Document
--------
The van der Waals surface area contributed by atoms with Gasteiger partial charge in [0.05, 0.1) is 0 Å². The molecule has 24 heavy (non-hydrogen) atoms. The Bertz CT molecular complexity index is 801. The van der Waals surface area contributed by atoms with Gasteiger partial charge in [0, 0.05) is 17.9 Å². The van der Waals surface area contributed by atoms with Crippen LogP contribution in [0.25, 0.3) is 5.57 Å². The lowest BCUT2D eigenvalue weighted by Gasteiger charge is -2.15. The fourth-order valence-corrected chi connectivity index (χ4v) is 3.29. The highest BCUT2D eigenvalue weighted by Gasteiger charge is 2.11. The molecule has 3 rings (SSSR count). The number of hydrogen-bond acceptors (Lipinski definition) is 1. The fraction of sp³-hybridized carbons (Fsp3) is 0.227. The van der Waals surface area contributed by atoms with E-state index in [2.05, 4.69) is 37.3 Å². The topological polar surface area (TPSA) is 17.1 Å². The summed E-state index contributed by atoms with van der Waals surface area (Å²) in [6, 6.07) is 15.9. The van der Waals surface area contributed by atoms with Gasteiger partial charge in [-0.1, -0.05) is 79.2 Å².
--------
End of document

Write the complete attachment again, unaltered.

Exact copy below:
The van der Waals surface area contributed by atoms with Gasteiger partial charge in [0.05, 0.1) is 0 Å². The molecule has 24 heavy (non-hydrogen) atoms. The Bertz CT molecular complexity index is 801. The van der Waals surface area contributed by atoms with Gasteiger partial charge in [0, 0.05) is 17.9 Å². The van der Waals surface area contributed by atoms with Crippen LogP contribution in [0.25, 0.3) is 5.57 Å². The lowest BCUT2D eigenvalue weighted by Gasteiger charge is -2.15. The fourth-order valence-corrected chi connectivity index (χ4v) is 3.29. The highest BCUT2D eigenvalue weighted by Gasteiger charge is 2.11. The molecule has 3 rings (SSSR count). The number of hydrogen-bond acceptors (Lipinski definition) is 1. The fraction of sp³-hybridized carbons (Fsp3) is 0.227. The van der Waals surface area contributed by atoms with E-state index in [2.05, 4.69) is 37.3 Å². The topological polar surface area (TPSA) is 17.1 Å². The summed E-state index contributed by atoms with van der Waals surface area (Å²) in [6, 6.07) is 15.9. The van der Waals surface area contributed by atoms with Gasteiger partial charge in [-0.1, -0.05) is 79.2 Å².